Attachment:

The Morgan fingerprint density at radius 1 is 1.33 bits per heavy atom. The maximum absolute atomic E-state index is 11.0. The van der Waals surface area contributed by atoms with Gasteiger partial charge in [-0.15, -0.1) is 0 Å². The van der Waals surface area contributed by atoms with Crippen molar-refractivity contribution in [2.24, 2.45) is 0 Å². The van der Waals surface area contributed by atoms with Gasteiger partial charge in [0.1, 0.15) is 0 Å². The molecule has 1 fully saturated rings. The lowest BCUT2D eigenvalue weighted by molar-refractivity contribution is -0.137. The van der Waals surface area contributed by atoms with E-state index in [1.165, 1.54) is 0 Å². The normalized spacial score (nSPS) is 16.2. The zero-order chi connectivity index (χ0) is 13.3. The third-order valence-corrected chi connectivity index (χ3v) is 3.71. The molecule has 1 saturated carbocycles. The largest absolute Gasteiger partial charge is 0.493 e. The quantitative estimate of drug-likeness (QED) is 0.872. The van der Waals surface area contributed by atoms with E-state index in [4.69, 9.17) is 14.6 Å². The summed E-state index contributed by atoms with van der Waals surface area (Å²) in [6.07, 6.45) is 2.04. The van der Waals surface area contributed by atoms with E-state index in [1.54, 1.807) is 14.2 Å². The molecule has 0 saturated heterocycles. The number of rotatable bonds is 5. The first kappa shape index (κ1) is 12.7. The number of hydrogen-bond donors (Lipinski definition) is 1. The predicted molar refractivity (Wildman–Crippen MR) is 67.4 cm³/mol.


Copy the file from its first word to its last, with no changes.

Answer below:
The Morgan fingerprint density at radius 1 is 1.33 bits per heavy atom. The maximum absolute atomic E-state index is 11.0. The van der Waals surface area contributed by atoms with Gasteiger partial charge in [-0.15, -0.1) is 0 Å². The van der Waals surface area contributed by atoms with Crippen molar-refractivity contribution in [2.24, 2.45) is 0 Å². The van der Waals surface area contributed by atoms with Gasteiger partial charge in [0.1, 0.15) is 0 Å². The molecule has 1 fully saturated rings. The lowest BCUT2D eigenvalue weighted by molar-refractivity contribution is -0.137. The van der Waals surface area contributed by atoms with E-state index in [1.165, 1.54) is 0 Å². The normalized spacial score (nSPS) is 16.2. The zero-order chi connectivity index (χ0) is 13.3. The third-order valence-corrected chi connectivity index (χ3v) is 3.71. The molecule has 1 saturated carbocycles. The largest absolute Gasteiger partial charge is 0.493 e. The quantitative estimate of drug-likeness (QED) is 0.872. The van der Waals surface area contributed by atoms with E-state index in [4.69, 9.17) is 14.6 Å². The summed E-state index contributed by atoms with van der Waals surface area (Å²) in [6.07, 6.45) is 2.04. The van der Waals surface area contributed by atoms with E-state index in [1.54, 1.807) is 14.2 Å². The molecule has 0 saturated heterocycles. The number of rotatable bonds is 5. The first kappa shape index (κ1) is 12.7. The number of hydrogen-bond donors (Lipinski definition) is 1. The predicted molar refractivity (Wildman–Crippen MR) is 67.4 cm³/mol.